Vaughn College of Aeronautics and Technology
Professor Steven Homan
15 December 2017
Nathaniel Hawthorne's "The Birthmark" focuses on how dangerous or even deadly love can be if it turns into an obsession. Both of the main characters, Aylmer and Georgiana, allowed their love to turn into an infatuation and as a result it cost Georgiana her life. The story highlights the human nature and how we are designed to be flawed; yet we still try to reach the unattainable, perfection. Hawthorne achieves his purpose through the use of foreshadowing and allusion to help the reader better understand how human emotion and drive work. The main character of “The Birthmark”, Aylmer, decides to step back into his past life of being a scientist and attempts to create the ideal women. He ultimately fails because perfection only exists in God’s world, not on earth.
To begin with, the author executes his purpose through the use of foreshadowing to convey the message that if you try to strive for perfection, you will fail no matter how close you think you are. During the short story, Aylmer has a dream that he attempted to remove his wife’s birthmark by drilling it out, apparently the birthmark ran so deep inside her that when he drilled it out she died. Later on in the story he approached the same unachievable goal a different way. He gave Georgiana a potion which indeed removed her only flaw and as a result killed her. Hawthorne’s use of foreshadowing in his short story portrays the concept of immediate failure when trying to play God. Looking further into Aylmer’s dream, the reader can view Georgiana’s birthmark as a symbol that represents her and who she is. “To explain this conversation, it must be mentioned that in the centre of Georgiana's left cheek there was a singular mark, deeply interwoven, as it were, with the texture and substance of her face” (7). Since the birthmark ran so deep inside her it makes the reader think if she would even be the same without it. Another example of foreshadowing is when Hawthorne includes Aylmer’s past experiments and how even though they were all so close to achieving its purpose, somehow, they always failed; proving that being and attaining perfection is not possible.
The author also illustrates how love can easily turn into obsession multiple times in the story. One clear example is Aylmer’s love for science and fixing things. In the short story Hawthorne adds how Aylmer wound spend an excessive amount of time in his lab with his assistant. Even the way Aylmer described his assistant planted the idea that Aylmer might have a thing for his assistant into the reader’s head. The author mentioned that Aylmer would spend more time playing with science than spending time with his own wife. Leading onto the next idea that Aylmer might of never love Georgiana to begin with. He might of just been in love with the idea of removing her flaw and finally “creating the ideal woman.” As for Georgiana, her love for her husband evidently turned to an obsession when she agreed to let Aylmer experiment on her. Even though she was well aware that what he was doing was dangerous she still put her own life at risk to please Aylmer. All together Aylmer knew the potion was dangerous and had a chance of losing his wife, but his obsession for science and overcoming human nature didn’t stop him. As well as Georgiana’s obsession for her husband and pleasing him cost her her life. Which supports the authors theme that if you allow you love for something it can easily turn into an obsession, resulting in danger.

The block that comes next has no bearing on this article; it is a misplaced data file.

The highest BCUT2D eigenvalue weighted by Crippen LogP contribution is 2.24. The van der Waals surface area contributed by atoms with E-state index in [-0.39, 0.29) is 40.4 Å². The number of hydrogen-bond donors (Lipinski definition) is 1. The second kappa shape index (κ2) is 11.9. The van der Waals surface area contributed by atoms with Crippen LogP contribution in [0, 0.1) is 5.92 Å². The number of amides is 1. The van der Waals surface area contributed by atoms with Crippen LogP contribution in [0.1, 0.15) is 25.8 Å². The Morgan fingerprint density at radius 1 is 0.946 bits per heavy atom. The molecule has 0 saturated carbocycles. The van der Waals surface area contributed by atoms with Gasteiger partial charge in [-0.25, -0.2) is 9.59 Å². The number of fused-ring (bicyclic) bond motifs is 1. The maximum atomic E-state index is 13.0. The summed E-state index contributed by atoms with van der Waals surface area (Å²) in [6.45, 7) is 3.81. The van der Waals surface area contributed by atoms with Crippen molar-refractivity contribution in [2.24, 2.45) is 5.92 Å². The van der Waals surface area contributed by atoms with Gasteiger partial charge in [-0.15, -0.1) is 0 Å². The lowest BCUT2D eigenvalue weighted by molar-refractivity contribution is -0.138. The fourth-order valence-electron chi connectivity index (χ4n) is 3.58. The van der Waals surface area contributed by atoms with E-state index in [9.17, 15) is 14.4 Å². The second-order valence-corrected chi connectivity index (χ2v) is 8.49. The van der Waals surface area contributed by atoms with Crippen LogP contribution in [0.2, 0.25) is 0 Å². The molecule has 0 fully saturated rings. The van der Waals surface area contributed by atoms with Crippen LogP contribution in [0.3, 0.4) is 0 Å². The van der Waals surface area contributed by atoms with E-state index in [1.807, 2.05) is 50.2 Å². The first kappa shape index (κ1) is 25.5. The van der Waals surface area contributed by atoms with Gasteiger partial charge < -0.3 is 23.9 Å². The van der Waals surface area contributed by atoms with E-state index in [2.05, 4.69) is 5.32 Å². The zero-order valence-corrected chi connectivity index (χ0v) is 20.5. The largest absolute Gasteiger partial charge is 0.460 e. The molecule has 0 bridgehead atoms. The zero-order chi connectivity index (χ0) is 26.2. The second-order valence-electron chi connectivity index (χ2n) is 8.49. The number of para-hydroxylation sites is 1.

The author uses allusion to help the reader better understand and make connections while reading the story. He basically refers to the story of “Pygmalion” to make his story come to life, only difference is he changes the ending from happily ever after to tragedy. In the story of “Pygmalion”, Pygmalion was an artist who valued his work and took great pride in his ivory statues. He fell in love with one sculpture in particular, of a beautiful woman whom he named Galatea. He worshiped his master piece by showering it in jewels and clothing it, pretending she was actually alive. Pygmalion went to the temple of the goddess of love and beauty to pray to Aphrodite for a wife just like the statue he had made. Aphrodite decided to one day visit the statue to see for herself what the man kept asking for. When Aphrodite noticed the statue resembled her she was so pleased that she brought the statue to life, granting his wish. In return Pygmalion and Galatea brought gifts to Aphrodite’s temple every now and then. This story resembles Hawthorne’s story of the birthmark because both of the main characters were deeply infatuated with their work. Both strived to attain the perfect wife. Only difference is that Pygmalion worked with the higher power and asked for what he wanted while Aylmer went against the high power and tried to reach his goal on his own.
In conclusion, the author of “The birthmark” was able to communicate his purpose to the readers. He established the line between human nature and science. He interconnected the idea that when love becomes an obsession it can be dangerous and sometimes even fatal. He then uses foreshadowing to hint at the reader of multiple cases of how flawed a human being is and how we cannot be flawless because we are not god and we cannot do his work. Hawthorne even use the art of allusion to help the reader connect two stories together and understand his purpose for writing the short story.
McLeod, Saul. “Saul McLeod.” Id Ego Superego | Simply Psychology, 1 Jan. 1970, www.simplypsychology.org/psyche.html.
Mythica., Encyclopedia. Pygmalion, www.pantheon.org/articles/p/pygmalion.html.
“Science, Self-Deification, and Gnosticism in Nathaniel Hawthorne's.” Categories, www.frontporchrepublic.com/2010/07/science-self-deification-and-gnosticism-in-nathaniel-hawthorne%E2%80%99s-%E2%80%9Cthe-birthmark%E2%80%9D/.